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Oct 14, 2012 12:37 PM

Convection vs. Non

I've never got the principales down....

For those with convection ovens, when do you CHOOSE convection vs. Non.
Same goes for temps. Are you guys decreasing the temps by 25 degrees or so when baking/roasting in the convection mode or not ?

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  1. Last question first: yes.

    I use convection when I want a browner, crispier & quicker result.

    1. I think it depends on the oven. My oven has three settings - Bake, Convection Bake and Convection Roast. I need to get an independent oven thermometer so I can tell for sure, but as far as I know, the Bake setting heats the oven to the stated temperature, the Convection Bake setting automatically subtracts 35 or so degrees from the stated temperature, and the Convection Roast setting heats to the stated temperature but cooks faster due to the convection feature. I actually find the Convection Bake setting quite annoying, because I don't have control over the exact temperature, so I generally only use Bake or Convection Roast. When I choose Convection Roast, I do decrease the temperature if I'm worried about foods becoming too brown too quickly, etc.

      1 Reply
      1. re: biondanonima

        On mine....Wolf, the Bake/Roast Settings are offered in Convection and Not.
        I've have not really put it through it's paces but whole chicken does appear to still cook better NON Convection. I just crank it up or put it on broil at the final if I want a crisper skin.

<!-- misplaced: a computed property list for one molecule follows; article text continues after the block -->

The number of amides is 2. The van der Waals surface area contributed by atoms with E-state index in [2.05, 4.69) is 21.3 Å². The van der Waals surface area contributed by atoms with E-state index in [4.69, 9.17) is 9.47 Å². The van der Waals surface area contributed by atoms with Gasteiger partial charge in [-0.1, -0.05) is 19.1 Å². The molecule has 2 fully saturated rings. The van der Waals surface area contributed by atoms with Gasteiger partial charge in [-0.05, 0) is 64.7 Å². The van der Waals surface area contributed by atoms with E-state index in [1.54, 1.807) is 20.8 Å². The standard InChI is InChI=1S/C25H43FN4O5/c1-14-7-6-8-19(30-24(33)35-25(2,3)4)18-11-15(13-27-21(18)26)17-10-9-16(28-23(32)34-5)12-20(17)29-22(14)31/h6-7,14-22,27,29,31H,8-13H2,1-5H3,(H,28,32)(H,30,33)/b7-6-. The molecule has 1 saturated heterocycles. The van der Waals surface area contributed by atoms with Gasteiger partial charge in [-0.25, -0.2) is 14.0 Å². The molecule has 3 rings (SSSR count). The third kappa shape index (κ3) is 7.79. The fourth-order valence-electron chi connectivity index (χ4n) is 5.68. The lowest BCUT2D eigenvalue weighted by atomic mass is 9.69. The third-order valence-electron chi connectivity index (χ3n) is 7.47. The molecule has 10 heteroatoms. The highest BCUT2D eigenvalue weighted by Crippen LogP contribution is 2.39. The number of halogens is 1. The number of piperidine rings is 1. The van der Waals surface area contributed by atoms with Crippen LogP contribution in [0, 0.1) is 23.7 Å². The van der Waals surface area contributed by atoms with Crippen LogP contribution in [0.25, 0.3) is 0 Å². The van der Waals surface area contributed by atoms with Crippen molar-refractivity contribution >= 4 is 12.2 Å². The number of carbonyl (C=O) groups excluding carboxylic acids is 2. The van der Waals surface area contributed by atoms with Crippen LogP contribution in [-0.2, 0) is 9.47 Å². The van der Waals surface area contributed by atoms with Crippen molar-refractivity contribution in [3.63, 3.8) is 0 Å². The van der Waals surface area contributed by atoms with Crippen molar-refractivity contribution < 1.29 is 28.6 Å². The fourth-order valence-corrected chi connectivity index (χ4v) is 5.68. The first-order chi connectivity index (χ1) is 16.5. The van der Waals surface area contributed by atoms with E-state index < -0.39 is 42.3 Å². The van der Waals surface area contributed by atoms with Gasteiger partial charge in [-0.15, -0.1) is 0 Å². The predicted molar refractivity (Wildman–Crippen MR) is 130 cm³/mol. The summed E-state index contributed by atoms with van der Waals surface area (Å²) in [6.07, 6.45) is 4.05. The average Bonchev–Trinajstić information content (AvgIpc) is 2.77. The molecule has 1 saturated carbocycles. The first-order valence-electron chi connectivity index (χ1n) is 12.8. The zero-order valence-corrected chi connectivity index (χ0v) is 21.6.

2. I think there is a huge difference in convection ovens. I have a Wolf range and Electrolux wall oven. I have also used a GE profile. Even though they all have a third element they work differently. There are also those ovens that work with a fan only. As mentioned some have different modes, baking(more heat from the bottom), roasting, (more heat from the top and all convection useful when the oven is packed.

        I only use convection when I feel it will benefit what I am making. The effects are quicker heat transfer, which may reduce cooking time, drying--->promoting crispiness and browning as mentioned and more even cooking.

        I think it is trial and error to learn to use it. When I use the Wolf oven, I use the convection bake for pies and quiches, pizza, and some cookies. I use the conv roast for meat or casseroles I want to brown on top. I used to do what you do and brown at the end but once you learn to make the adjustments, the browning is much superior because it is much more even with convection. I cooked for many many years on all kinds of oven and I hope I don't have to go without convection again. I do not use it for cakes or anything I want to rise because the drying can inhibit the rise and the rapid heat transfer can cook the outside quicker than is optimal. You could use it towards the end of these items if you wanted to. Some people do use it though for cakes and report good results but I would say it depends on the oven.

        1. I have a standard/convection oven as well as a microwave/convection oven. I do generally reduce the temp by 20-25 degrees. I do not use convection for pastry or some bread recipes. Otherwise I use convection all the time. I almost never use 'convection roast' though. I mostly use that for poultry, when I do use it.

          I started using convection (BTW, my English friends call it a "fan oven') with the micro/convection. It is great for so many things, especially dehydrating. It was my experience with the micro-convection that convinced me to get a convection oven and a toaster-oven with convection.